A further example of a potential public interest in transparency is where there is a suspicion of wrongdoing on the part of the public authority. A requester may, for instance, allege that a public authority has committed some form of wrongdoing, and that the information requested would shed light on this. For this to be considered as a factor in the public interest test,
disclosure must serve the wider public interest rather than the private interests of the requester and
the suspicion of wrongdoing must amount to more than a mere allegation; there must be a plausible basis for the suspicion, even if it is not actually proven. 33. A number of sources may suggest whether a plausible basis exists:
The facts may suggest that the basis for an authority’s actions is unclear or open to question.
The case of Mersey Tunnel Users’ Association v Information Commissioner and Merseytravel (EA/2007/0052, 15 February 2008), is an example of this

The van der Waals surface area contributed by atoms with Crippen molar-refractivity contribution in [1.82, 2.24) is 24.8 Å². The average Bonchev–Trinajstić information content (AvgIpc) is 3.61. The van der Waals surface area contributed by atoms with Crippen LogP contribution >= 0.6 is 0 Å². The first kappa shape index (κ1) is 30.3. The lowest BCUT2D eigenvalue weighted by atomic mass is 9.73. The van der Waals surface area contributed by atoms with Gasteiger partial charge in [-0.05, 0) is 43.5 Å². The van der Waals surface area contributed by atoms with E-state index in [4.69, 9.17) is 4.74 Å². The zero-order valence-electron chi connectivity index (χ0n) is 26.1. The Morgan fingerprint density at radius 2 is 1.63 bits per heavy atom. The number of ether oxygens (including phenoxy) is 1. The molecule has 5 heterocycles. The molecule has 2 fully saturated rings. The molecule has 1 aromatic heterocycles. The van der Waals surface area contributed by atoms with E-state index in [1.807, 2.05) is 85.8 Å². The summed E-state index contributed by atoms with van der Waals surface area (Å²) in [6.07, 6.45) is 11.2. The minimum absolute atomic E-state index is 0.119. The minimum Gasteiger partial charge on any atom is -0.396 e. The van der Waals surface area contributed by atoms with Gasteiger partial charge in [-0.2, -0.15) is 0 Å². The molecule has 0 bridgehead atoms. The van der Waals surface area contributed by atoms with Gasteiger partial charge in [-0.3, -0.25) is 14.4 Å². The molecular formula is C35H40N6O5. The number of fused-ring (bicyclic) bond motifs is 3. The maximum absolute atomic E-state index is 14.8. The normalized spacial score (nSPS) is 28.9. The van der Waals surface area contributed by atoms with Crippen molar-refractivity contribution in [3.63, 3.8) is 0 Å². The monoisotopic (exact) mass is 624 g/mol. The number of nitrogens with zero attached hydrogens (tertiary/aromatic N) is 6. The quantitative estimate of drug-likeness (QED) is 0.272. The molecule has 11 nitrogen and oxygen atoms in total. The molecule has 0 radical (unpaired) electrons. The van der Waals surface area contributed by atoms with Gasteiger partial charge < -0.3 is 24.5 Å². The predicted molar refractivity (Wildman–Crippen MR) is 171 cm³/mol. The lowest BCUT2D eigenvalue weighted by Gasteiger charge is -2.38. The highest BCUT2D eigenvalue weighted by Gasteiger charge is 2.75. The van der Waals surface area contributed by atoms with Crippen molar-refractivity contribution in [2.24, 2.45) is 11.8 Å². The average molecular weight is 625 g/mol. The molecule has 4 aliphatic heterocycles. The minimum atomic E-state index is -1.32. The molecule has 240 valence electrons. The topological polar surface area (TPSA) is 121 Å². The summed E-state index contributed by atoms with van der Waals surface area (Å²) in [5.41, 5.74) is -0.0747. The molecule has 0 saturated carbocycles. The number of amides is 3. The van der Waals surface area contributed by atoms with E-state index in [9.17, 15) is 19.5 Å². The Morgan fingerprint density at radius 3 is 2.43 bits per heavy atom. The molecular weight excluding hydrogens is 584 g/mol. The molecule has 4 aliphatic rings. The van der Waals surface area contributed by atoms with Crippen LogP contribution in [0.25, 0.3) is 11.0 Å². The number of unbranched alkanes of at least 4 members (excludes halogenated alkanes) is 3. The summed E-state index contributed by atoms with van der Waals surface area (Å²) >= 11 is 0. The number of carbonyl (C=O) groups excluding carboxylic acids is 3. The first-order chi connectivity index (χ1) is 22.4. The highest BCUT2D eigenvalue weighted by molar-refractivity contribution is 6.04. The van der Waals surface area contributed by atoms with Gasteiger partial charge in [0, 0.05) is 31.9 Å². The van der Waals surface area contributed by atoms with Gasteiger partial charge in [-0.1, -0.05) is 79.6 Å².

The Information Tribunal in this case said at paragraph 46 “legitimate and serious questions can readily be asked about both the power to make the payments and the obligation to do so”
Even if wrongdoing is not an issue, there is a public interest in fully understanding the reasons for public authorities’ decisions, to remove any suspicion of manipulating the facts, or ‘spin’.
I do not see that the Data Purge Information requested under the FOIA is technical or complex. It is not usually in itself an argument for maintaining exemptions. The obvious solution is for the authority to publish an explanation of the information, rather than withhold it.
SDC cannot nor should argue that the data purge information would be misleading, perhaps because it consists of notes reflecting only part of a discussion or because it may be inaccurate or out of date. FOIA provides a right to information that public authorities hold; it does not require that information to be complete, accurate or up to date.
See (EA/2008/0027, 15 August 2008) at paragraph 15 that:
“… if the records are faulty or inadequate and the information turns out therefore to be inaccurate that is irrelevant: the right under the Act is to I nformation which is held, not information which is accurate.”
The data purge information requested is simple and concise. Releasing it will free SDC from manipulation of the facts and spin.
AGE OF INFORMATION